Unity 2.0 launched in 2007 with approximately 50 new features.[26] The release included an optimized terrain engine for detailed 3D environments, real-time dynamic shadows, directional lights and spotlights, video playback, and other features.[26] The release also added features whereby developers could collaborate more easily.[26] It included a Networking Layer for developers to create multiplayer games based on User Datagram Protocol, offering Network Address Translation, and State Synchronization and Remote Procedure Calls.[26]

When Apple launched its App Store in 2008, Unity quickly added support for the iPhone.[25] For several years, the engine was uncontested on the iPhone and it became well-known with iOS game developers.[22]

Unity 3.0 launched in September 2010 with features expanding the engine's graphics features for desktop computers and video game consoles.[27] In addition to Android support, Unity 3 featured integration of Illuminate Labs' Beast Lightmap tool, deferred rendering, built-in tree editor, native font rendering, automatic UV mapping, and audio filters, among other things.[27]

In 2012 VentureBeat wrote, "Few companies have contributed as much to the flowing of independently produced games as Unity Technologies. ... More than 1.3 million developers are using its tools to create gee-whiz graphics in their iOS, Android, console, PC, and web-based games. ... Unity wants to be the engine for multi-platform games, period."[16] A May 2012 survey by Game Developer magazine indicated Unity as its top game engine for mobile platforms.[28] In July 2014, Unity won the "Best Engine" award at the UK's annual Develop Industry Excellence Awards.[29] In November 2012, Unity Technologies delivered Unity 4.0.[30] This version added DirectX 11 and Adobe Flash support, new animation tools called Mecanim, and access to Linux preview.[30]

Facebook integrated a software development kit for games using the Unity game engine in 2013.[31] This featured tools that allowed tracking advertising campaigns and deep linking, where users were directly linked from social media posts to specific portions within games, and easy in-game-image sharing.[31] In 2016, Facebook developed a new PC gaming platform with Unity.[32] Unity provided support for Facebook's gaming platforms, and Unity developers could more quickly export and publish games to Facebook.[32]

The Verge said of 2015's Unity 5 release: "Unity started with the goal of making game development universally accessible.... Unity 5 is a long-awaited step towards that future."[33] With Unity 5, the engine improved its lighting and audio.[34] Through WebGL, Unity developers could add their games to compatible Web browsers with no plug-ins required for players.[34] Unity 5.0 offered real-time global illumination, light mapping previews, Unity Cloud, new audio system, and the Nvidia PhysX3.3 physics engine.[34] The fifth generation of the Unity engine also introduced Cinematic Image Effects to help make Unity games look less generic.[35] Unity 5.6 added new lighting and particle effects, updated the engine's overall performance, and added native support for Nintendo Switch, Facebook Gameroom, Google Daydream VR, and the Vulkan graphics API.[36] It introduced a 4K video player capable of running 360-degree videos for virtual reality.[36] However, some gamers criticized Unity's accessibility due to the high volume of quickly produced games published on the Steam distribution platform by inexperienced developers.[37] CEO John Riccitiello said in an interview that he believes this to be a side-effect of Unity's success in democratizing game development: "If I had my way, I'd like to see 50 million people using Unity – although I don't think we're going to get there any time soon. I'd like to see high school and college kids using it, people outside the core industry. I think it's sad that most people are consumers of technology and not creators. The world's a better place when people know how to create, not just consume, and that's what we're trying to promote."[38]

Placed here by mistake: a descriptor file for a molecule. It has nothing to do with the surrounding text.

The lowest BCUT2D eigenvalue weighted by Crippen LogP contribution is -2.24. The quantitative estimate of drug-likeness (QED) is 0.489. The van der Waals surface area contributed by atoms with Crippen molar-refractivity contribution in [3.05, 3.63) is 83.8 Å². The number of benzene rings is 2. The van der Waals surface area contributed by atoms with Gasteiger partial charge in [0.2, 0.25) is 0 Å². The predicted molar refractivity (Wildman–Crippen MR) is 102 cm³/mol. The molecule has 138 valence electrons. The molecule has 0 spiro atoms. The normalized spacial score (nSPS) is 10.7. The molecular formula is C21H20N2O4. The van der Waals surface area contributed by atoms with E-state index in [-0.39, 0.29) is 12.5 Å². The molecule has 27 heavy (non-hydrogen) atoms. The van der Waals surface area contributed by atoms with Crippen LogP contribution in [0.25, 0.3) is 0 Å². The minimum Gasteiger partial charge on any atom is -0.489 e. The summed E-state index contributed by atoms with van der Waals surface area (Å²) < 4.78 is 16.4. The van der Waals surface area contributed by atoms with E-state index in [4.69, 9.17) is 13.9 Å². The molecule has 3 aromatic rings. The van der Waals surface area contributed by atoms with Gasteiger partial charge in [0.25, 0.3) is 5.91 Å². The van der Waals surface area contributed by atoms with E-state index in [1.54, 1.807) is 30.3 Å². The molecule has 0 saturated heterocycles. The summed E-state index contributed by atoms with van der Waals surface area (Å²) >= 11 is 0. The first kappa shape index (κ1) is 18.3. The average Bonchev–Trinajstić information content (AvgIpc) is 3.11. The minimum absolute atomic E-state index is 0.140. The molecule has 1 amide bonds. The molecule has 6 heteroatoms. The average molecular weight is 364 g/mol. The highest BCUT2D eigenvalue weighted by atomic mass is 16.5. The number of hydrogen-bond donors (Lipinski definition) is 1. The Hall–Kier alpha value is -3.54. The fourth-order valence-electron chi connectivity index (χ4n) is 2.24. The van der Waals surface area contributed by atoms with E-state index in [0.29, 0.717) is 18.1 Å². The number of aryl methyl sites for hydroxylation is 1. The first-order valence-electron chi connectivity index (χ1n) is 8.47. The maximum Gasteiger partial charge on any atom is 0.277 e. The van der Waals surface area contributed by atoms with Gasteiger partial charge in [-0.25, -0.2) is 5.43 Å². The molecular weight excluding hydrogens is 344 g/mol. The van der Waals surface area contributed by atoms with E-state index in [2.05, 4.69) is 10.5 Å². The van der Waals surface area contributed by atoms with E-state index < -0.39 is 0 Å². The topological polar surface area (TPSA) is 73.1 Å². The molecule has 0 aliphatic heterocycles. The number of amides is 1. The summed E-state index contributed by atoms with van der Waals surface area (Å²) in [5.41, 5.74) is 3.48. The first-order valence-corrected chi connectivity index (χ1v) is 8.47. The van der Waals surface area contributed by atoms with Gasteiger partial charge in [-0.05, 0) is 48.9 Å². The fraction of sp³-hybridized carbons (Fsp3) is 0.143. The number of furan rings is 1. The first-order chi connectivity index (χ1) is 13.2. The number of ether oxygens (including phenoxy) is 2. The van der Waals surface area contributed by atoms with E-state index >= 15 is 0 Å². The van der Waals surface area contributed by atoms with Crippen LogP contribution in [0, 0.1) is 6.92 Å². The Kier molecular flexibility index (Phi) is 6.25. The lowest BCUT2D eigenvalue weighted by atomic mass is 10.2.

In December 2016, Unity Technologies announced that they would change the versioning numbering system for Unity from sequence-based identifiers to year of release to align the versioning with their more frequent release cadence; Unity 5.6 was therefore followed by Unity 2017.[39] Unity 2017 tools featured a real-time graphics rendering engine, color grading and worldbuilding, live operations analytics and performance reporting.[40] Unity 2017.2 underscored Unity Technologies' plans beyond video games.[40] This included new tools such as Timeline, which allowed developers to drag-and-drop animations into games, and Cinemachine, a smart camera system within games.[40] Unity 2017.2 also integrated Autodesk's 3DS Max and Maya tools into the Unity engine for a streamlined asset sharing in-game iteration process.[41]

Unity 2018 featured the Scriptable Render Pipeline for developers to create high-end graphics.[42] This included the High-Definition Rendering Pipeline for console and PC experiences, and the Lightweight Rendering Pipeline for mobile, virtual reality, augmented reality, and mixed reality.[42] Unity 2018 also included machine learning tools, such as Imitation Learning, whereby games learn from real player habits, support for Magic Leap, and templates for new developers.[42]


On December 16, 2013, Unity Technologies Japan revealed new screenshots for an official mascot character named Unity-chan (ユニティちゃん, Yuniti-chan), real name Kohaku Ōtori (大鳥 こはく, Ōtori Kohaku) (voiced by Asuka Kakumoto [ja]), with exhibit of the character in Comic Market 85 event in the Tokyo Big Sight between December 29 to the 31st, where themed goods would be distributed and her voice actress would be present at the event. The character's associated game data were to be released in spring 2014.[43][44][45] The character was designed by Unity Technologies Japan designer "ntny" as an open-source heroine character.[46] The company allows the use of Unity-chan and related characters in secondary projects under certain licenses.[47] For example, Unity-chan appears as a playable character in Runbow.[48] The popularity of the character also led to her appearance in VOCALOID adaptions, including her own sound library for VOCALOID4 and a special adaption of VOCALOID designed to work with the Unity Engine 5.0 version called Unity with VOCALOID.